To Angelina's shock, Garrison printed her letter in his newspaper. The letter was reprinted widely and Angelina found herself famous and at the center of the anti-slavery world. The letter became part of a widely-read anti-slavery pamphlet.
The Quakers of Philadelphia did not approve of Angelina's anti-slavery involvement, however, nor of Sarah's less radical involvement. At the Philadelphia Yearly Meeting of Quakers, Sarah was silenced by a male Quaker leader. The sisters decided to move to Providence, Rhode Island, in 1836, where the Quakers were more supportive of abolitionism.
In Rhode Island, Angelina published a tract, "Appeal to the Christian Women of the South." She argued that women could and should end slavery through their influence. Her sister Sarah wrote "An Epistle to the Clergy of the Southern States." In that essay, Sarah confronted Biblical arguments typically used by the clergy to justify slavery. Sarah followed that with another pamphlet, "An Address to Free Colored Americans." While these were published by two southerners and addressed to southerners, they were reprinted widely in New England. In South Carolina, the tracts were publicly burned.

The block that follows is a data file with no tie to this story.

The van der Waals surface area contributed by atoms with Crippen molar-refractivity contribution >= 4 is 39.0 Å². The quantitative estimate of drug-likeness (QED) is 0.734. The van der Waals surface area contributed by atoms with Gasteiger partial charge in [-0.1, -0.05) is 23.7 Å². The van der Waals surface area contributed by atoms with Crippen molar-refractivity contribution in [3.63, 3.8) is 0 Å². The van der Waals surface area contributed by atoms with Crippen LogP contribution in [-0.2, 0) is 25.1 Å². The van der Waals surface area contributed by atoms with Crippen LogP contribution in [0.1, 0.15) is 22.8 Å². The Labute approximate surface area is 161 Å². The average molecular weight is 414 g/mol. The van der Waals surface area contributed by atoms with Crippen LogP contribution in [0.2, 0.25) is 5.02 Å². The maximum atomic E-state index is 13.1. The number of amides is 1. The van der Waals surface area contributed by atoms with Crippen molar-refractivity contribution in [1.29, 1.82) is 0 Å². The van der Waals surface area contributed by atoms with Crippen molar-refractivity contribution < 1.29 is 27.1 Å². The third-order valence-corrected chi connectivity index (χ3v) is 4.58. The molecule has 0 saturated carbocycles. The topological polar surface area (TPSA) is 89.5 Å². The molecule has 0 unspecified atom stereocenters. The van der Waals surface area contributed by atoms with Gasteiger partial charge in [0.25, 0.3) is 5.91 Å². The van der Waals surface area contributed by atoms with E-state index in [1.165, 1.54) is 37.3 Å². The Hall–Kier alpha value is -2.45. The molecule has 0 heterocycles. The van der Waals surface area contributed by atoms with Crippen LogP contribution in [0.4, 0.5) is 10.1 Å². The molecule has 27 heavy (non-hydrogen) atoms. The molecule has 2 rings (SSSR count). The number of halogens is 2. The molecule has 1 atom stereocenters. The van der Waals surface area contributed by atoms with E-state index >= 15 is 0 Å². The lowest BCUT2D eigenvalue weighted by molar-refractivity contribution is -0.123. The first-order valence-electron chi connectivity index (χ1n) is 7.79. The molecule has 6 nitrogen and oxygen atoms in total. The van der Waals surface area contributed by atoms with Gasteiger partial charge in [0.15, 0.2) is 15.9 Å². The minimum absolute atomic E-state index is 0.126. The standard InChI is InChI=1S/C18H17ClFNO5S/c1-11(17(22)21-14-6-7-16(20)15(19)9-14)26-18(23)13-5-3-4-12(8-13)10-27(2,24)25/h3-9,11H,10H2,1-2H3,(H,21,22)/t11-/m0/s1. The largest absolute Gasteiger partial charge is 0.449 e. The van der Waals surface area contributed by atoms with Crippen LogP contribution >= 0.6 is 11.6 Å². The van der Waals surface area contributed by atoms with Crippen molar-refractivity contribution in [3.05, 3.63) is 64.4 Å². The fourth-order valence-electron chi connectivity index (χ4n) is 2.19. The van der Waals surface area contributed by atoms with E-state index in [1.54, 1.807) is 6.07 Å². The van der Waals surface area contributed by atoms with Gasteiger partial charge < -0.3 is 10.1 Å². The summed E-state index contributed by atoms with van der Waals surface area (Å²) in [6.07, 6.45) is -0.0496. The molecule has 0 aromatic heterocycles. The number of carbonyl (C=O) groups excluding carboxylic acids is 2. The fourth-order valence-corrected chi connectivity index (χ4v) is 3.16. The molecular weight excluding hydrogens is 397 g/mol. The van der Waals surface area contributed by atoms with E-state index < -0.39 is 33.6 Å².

Angelina and Sarah received many invitations to speak, first at anti-slavery conventions and then at other venues in the north. Fellow abolitionist Theodore Weld helped train the sisters to improve their speaking skills. The sisters toured, speaking in 67 cities in 23 weeks. At first, they spoke to all-woman audiences, but then men began to attend the lectures as well.
A woman speaking to a mixed audience was considered scandalous. The criticism helped them understand that social limitations on women were part of the same system that upheld slavery.
It was arranged for Sarah to speak to the Massachusetts legislature on slavery. Sarah became ill and Angelina filled in for her. Angelina was thus the first woman to speak to a United States legislative body.